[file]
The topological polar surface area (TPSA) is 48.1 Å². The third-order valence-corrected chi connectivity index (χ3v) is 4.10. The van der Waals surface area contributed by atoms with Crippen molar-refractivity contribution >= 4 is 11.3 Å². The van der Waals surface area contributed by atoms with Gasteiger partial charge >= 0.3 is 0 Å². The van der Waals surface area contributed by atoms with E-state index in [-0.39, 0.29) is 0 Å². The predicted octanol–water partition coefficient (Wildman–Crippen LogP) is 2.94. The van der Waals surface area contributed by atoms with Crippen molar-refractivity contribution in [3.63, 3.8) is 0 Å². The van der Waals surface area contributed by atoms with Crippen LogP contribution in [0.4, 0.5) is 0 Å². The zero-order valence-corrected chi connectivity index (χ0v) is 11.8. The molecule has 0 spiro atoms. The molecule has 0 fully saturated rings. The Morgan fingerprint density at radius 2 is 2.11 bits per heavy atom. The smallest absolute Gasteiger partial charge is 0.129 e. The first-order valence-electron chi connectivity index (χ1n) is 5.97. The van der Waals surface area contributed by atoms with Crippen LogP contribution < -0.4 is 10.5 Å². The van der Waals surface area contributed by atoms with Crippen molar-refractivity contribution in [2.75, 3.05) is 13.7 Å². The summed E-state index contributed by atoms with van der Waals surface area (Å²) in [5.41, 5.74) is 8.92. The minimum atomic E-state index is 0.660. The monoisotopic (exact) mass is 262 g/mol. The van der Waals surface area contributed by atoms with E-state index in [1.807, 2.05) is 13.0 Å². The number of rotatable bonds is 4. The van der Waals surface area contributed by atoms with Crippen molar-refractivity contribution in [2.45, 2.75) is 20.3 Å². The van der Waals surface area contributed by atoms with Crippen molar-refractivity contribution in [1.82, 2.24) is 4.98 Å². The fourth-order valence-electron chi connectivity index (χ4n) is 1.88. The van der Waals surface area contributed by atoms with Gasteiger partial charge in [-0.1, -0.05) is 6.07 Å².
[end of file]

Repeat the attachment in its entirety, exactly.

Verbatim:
The topological polar surface area (TPSA) is 48.1 Å². The third-order valence-corrected chi connectivity index (χ3v) is 4.10. The van der Waals surface area contributed by atoms with Crippen molar-refractivity contribution >= 4 is 11.3 Å². The van der Waals surface area contributed by atoms with Gasteiger partial charge >= 0.3 is 0 Å². The van der Waals surface area contributed by atoms with E-state index in [-0.39, 0.29) is 0 Å². The predicted octanol–water partition coefficient (Wildman–Crippen LogP) is 2.94. The van der Waals surface area contributed by atoms with Crippen molar-refractivity contribution in [3.63, 3.8) is 0 Å². The van der Waals surface area contributed by atoms with Crippen LogP contribution in [0.4, 0.5) is 0 Å². The zero-order valence-corrected chi connectivity index (χ0v) is 11.8. The molecule has 0 spiro atoms. The molecule has 0 fully saturated rings. The Morgan fingerprint density at radius 2 is 2.11 bits per heavy atom. The smallest absolute Gasteiger partial charge is 0.129 e. The first-order valence-electron chi connectivity index (χ1n) is 5.97. The van der Waals surface area contributed by atoms with Crippen LogP contribution < -0.4 is 10.5 Å². The van der Waals surface area contributed by atoms with Crippen molar-refractivity contribution in [2.75, 3.05) is 13.7 Å². The summed E-state index contributed by atoms with van der Waals surface area (Å²) in [5.41, 5.74) is 8.92. The minimum atomic E-state index is 0.660. The monoisotopic (exact) mass is 262 g/mol. The van der Waals surface area contributed by atoms with E-state index in [1.807, 2.05) is 13.0 Å². The number of rotatable bonds is 4. The van der Waals surface area contributed by atoms with Crippen molar-refractivity contribution in [2.45, 2.75) is 20.3 Å². The van der Waals surface area contributed by atoms with Crippen molar-refractivity contribution in [1.82, 2.24) is 4.98 Å². The fourth-order valence-electron chi connectivity index (χ4n) is 1.88. The van der Waals surface area contributed by atoms with Gasteiger partial charge in [-0.1, -0.05) is 6.07 Å².